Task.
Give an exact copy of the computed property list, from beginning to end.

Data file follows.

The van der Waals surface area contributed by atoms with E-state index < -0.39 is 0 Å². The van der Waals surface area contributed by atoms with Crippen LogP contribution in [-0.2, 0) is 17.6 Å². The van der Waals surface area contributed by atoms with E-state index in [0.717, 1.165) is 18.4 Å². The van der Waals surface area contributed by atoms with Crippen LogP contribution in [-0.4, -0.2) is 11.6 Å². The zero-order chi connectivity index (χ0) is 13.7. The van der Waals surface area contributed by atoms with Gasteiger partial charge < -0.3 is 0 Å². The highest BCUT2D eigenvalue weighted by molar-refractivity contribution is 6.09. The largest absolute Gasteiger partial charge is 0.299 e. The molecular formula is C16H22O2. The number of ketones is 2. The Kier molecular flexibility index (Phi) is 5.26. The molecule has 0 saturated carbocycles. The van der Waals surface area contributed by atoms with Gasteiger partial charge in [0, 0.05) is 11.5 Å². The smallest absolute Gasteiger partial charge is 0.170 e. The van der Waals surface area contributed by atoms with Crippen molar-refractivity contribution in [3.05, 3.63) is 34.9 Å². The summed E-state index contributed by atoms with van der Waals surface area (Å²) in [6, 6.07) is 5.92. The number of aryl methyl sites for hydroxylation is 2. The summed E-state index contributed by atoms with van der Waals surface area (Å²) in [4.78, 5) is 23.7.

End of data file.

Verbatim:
The van der Waals surface area contributed by atoms with E-state index < -0.39 is 0 Å². The van der Waals surface area contributed by atoms with Crippen LogP contribution in [-0.2, 0) is 17.6 Å². The van der Waals surface area contributed by atoms with E-state index in [0.717, 1.165) is 18.4 Å². The van der Waals surface area contributed by atoms with Crippen LogP contribution in [-0.4, -0.2) is 11.6 Å². The zero-order chi connectivity index (χ0) is 13.7. The van der Waals surface area contributed by atoms with Gasteiger partial charge < -0.3 is 0 Å². The highest BCUT2D eigenvalue weighted by molar-refractivity contribution is 6.09. The largest absolute Gasteiger partial charge is 0.299 e. The molecular formula is C16H22O2. The number of ketones is 2. The Kier molecular flexibility index (Phi) is 5.26. The molecule has 0 saturated carbocycles. The van der Waals surface area contributed by atoms with Gasteiger partial charge in [0, 0.05) is 11.5 Å². The smallest absolute Gasteiger partial charge is 0.170 e. The van der Waals surface area contributed by atoms with Crippen molar-refractivity contribution in [3.05, 3.63) is 34.9 Å². The summed E-state index contributed by atoms with van der Waals surface area (Å²) in [6, 6.07) is 5.92. The number of aryl methyl sites for hydroxylation is 2. The summed E-state index contributed by atoms with van der Waals surface area (Å²) in [4.78, 5) is 23.7.